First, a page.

And for all the objections that The Rubin Report is providing a platform to these right-wing crazies – Harris or Robinson depending on your perspective – he also provides a platform for liberals, intellectuals, scientists, dissenters, and most recently an Iraqi female atheist named Lubna whose identity has to be hidden for her safety and for the safety of her family. Lubna is not a celebrity or public figure, she is being given a platform purely so people can be aware of the plight of secular people’s in the Middle East, a worthy cause I’m sure you’d agree. I had the pleasure of speaking with Lubna briefly on twitter a few weeks ago. A truly courageous person, facing some impossible decisions going forward. I assume not many will be whining about the fact that Rubin let her speak with impunity about her situation or her views. Of course, some Islamists would do this and much more, because her views are deeply offensive to them. And with that I hope you take my point.

In Defence of The Rubin Report: Long Live the Circle Jerk!

Life as a Sam Boy: From Inside the Creepiest Cult of our Time

I would’ve never described myself as a believer per se. Perhaps better put, a non-active believer. I was given religious instruction at primary school (elementary) – which is infuriating. My parents had me don a pretty white dress for my Christening, not because we were religious, but because it was what people did. And although I never attended Church nor had I read the bible, I accepted the truth of God, Jesus’ existence and the afterlife, uncritically. I was never told any different, and from primary school onward, I never really thought about God or religion, all I knew was, I got chocolate and received gifts on Jesus’ birthday and resurrection. What kid would question that! When my uncle died – he had no legs due to the type II diabetes that killed him – I placed a letter in his coffin, confident in the belief he would read it in heaven.  In the letter I wrote, “Don’t be sad uncle, now you’re in heaven, God will give you back your legs”. So in retrospect I guess I was quite the little believer. I’m not too hard on myself for this, evolution makes credulous creatures, and I trusted in the consensus of others. Overcoming credulity and shedding bad ideas is one of most liberating endeavors a person can undertake. It began for me at 20 years old, after a break-up. I read the bible, trying to find some meaning in life. I was an atheist by the time I finished Leviticus. I then read Richard Dawkins’ God Delusion, was then introduced to the work of Christopher Hitchens – one month after he died – and of course, through them I came across my dear leader Sam Harris.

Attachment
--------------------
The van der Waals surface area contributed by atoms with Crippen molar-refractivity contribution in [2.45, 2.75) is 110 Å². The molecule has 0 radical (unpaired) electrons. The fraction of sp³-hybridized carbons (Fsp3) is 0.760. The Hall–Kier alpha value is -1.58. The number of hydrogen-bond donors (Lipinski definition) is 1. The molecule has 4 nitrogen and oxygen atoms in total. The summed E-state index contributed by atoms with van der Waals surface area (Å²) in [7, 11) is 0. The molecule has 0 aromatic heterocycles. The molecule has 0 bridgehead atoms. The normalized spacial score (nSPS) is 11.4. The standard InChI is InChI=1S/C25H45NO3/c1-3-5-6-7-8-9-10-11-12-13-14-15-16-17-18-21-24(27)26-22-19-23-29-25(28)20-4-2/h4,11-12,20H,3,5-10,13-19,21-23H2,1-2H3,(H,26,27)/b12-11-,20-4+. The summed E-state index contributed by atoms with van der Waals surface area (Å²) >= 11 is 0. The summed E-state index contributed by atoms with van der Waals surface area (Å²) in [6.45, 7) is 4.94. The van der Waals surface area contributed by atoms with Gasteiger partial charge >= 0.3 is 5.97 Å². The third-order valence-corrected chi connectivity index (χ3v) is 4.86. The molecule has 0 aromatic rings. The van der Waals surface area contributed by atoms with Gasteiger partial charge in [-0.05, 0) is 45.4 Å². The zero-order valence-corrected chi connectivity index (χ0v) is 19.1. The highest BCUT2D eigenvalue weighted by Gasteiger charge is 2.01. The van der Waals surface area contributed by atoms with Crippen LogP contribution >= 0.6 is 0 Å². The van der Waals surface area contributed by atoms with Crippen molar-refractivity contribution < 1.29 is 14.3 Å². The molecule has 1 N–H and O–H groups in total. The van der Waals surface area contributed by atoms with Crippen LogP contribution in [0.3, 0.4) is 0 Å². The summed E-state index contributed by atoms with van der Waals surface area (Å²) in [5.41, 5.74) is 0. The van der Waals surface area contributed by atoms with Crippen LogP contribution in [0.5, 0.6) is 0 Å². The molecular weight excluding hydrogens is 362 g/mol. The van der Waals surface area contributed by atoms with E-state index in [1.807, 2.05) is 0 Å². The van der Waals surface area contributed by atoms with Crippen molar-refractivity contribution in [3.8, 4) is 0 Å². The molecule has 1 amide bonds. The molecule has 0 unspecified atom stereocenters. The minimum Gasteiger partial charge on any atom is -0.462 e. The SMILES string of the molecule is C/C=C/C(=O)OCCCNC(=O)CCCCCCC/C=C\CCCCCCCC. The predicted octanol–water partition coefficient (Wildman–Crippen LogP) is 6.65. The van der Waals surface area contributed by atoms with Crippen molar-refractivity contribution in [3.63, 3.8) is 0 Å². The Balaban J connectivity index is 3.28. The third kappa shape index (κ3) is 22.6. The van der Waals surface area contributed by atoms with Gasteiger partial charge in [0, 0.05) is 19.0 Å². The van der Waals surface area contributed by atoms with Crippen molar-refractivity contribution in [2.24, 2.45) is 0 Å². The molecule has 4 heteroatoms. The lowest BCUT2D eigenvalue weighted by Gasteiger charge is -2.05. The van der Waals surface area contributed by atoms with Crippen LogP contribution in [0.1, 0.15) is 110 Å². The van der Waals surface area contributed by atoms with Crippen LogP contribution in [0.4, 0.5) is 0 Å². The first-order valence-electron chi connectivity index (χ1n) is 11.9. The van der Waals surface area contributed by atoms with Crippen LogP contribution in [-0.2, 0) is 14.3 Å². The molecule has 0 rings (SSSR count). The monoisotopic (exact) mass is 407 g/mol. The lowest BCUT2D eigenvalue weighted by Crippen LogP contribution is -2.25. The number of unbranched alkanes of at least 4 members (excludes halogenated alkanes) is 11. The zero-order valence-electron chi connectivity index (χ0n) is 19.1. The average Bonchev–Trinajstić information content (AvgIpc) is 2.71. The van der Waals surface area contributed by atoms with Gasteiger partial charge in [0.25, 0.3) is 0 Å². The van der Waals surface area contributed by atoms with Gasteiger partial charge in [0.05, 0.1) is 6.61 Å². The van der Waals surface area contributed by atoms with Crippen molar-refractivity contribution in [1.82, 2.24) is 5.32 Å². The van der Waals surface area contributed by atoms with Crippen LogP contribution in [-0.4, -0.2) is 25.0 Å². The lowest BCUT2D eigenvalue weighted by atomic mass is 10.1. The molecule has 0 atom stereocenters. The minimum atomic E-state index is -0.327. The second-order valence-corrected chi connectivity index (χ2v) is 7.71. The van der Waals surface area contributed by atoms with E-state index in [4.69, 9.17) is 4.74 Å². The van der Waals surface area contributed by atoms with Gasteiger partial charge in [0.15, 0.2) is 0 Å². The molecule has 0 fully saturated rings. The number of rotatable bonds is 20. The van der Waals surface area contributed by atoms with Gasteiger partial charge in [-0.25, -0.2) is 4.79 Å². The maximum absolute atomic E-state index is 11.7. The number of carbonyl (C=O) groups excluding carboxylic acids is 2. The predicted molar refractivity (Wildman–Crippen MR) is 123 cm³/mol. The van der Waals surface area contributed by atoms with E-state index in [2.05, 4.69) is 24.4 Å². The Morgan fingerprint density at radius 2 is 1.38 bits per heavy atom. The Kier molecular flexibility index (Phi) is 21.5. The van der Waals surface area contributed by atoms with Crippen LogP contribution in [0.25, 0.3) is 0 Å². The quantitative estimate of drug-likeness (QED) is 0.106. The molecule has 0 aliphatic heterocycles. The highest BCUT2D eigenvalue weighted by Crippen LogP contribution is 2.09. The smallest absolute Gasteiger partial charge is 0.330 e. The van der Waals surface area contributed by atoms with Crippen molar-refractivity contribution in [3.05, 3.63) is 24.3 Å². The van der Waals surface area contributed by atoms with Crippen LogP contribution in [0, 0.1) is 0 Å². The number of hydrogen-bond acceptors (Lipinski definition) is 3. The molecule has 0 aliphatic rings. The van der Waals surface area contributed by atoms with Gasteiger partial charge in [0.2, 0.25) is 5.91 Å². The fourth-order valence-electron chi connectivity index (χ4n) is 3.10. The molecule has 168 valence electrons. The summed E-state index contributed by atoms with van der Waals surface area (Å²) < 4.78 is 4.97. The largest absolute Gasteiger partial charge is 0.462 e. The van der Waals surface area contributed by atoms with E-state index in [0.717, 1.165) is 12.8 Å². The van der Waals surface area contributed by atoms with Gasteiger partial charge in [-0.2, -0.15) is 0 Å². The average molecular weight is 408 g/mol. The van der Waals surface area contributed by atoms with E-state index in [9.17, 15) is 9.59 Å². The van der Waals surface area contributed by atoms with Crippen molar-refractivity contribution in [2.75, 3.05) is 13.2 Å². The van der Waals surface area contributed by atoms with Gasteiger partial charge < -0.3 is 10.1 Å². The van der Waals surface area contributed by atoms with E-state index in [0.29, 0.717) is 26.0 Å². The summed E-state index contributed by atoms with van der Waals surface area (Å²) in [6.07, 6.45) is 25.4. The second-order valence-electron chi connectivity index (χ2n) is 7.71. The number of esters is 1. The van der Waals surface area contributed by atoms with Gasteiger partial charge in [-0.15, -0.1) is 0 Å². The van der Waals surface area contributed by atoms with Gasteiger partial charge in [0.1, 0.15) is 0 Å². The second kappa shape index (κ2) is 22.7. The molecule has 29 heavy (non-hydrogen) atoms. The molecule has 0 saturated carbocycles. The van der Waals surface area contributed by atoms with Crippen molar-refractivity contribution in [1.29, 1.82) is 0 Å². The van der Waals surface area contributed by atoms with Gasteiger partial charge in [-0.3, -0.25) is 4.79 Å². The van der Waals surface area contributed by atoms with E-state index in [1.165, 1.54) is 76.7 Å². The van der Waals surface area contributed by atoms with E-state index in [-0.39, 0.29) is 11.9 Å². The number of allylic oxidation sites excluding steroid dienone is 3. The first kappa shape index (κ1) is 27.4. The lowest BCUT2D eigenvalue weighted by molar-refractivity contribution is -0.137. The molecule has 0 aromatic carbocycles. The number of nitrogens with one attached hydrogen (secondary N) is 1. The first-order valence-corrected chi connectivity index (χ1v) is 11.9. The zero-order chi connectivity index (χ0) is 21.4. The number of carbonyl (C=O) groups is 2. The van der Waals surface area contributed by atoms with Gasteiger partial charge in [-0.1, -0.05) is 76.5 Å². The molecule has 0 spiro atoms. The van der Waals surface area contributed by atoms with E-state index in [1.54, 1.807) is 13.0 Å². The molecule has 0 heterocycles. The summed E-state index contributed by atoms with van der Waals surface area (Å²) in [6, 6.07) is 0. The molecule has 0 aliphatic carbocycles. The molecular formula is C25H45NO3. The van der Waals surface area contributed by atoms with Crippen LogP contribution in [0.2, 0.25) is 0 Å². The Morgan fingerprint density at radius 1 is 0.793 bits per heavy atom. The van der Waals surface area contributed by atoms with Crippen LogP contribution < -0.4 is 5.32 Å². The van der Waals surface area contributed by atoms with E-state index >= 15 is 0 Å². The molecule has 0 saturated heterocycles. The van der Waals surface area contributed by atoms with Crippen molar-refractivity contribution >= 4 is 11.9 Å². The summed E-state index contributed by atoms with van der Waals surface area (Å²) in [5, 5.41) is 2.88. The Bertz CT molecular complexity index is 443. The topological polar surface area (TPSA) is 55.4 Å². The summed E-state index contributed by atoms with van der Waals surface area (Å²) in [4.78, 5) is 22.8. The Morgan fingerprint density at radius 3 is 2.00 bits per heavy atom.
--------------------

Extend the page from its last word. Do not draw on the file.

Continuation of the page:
According to some I’ve just described how I was brainwashed and became a member of the “creepiest cult of our time”, led by the messianic Sam Harris. Our cult has been wittily dubbed The Sam Boys – a play on the term fan boys – but I assure you, that’s the extent of their wit. And what about the females that defend Sam against blatant obscurantism? Well, they’re the most brainwashed! The cult keeps them around to guard against charges of sexism, but they’re confined to the basement – brainwashing chamber – with the House Arabs, who are used to cloak our white supremacist agenda, don’t worry we pay our native informants a wage. Sound bat shit? Read through the twitter feeds and articles of regressive leftists and their supporters. This is the picture they want to paint. Not quite Picasso, more Pollack flinging his own feces. The scary part is, they’re quite good at this technique. When I read the regressive view of Sam’s thought experiment on nuclear war, I had to double-take. Did he say that? What an asshole! Their distortionism led me, someone who knows Sam’s views, to believe – albeit briefly – their version. I then picked up my copy of The End of Faith and saw the claim for the excrement it was. See here and here to see for yourself if you can’t stand to read the book. Also, if you want a laugh see what someone sent me, when I asked him what criteria people have to meet to be considered a member of this “cult”. Notice the tactics described actually apply more to the regressive left than “Sam Boys”. I begged him to write an essay on how Sam meets the criteria for cult leader because it would be hilarious. He said he might just do that, I sincerely hope so!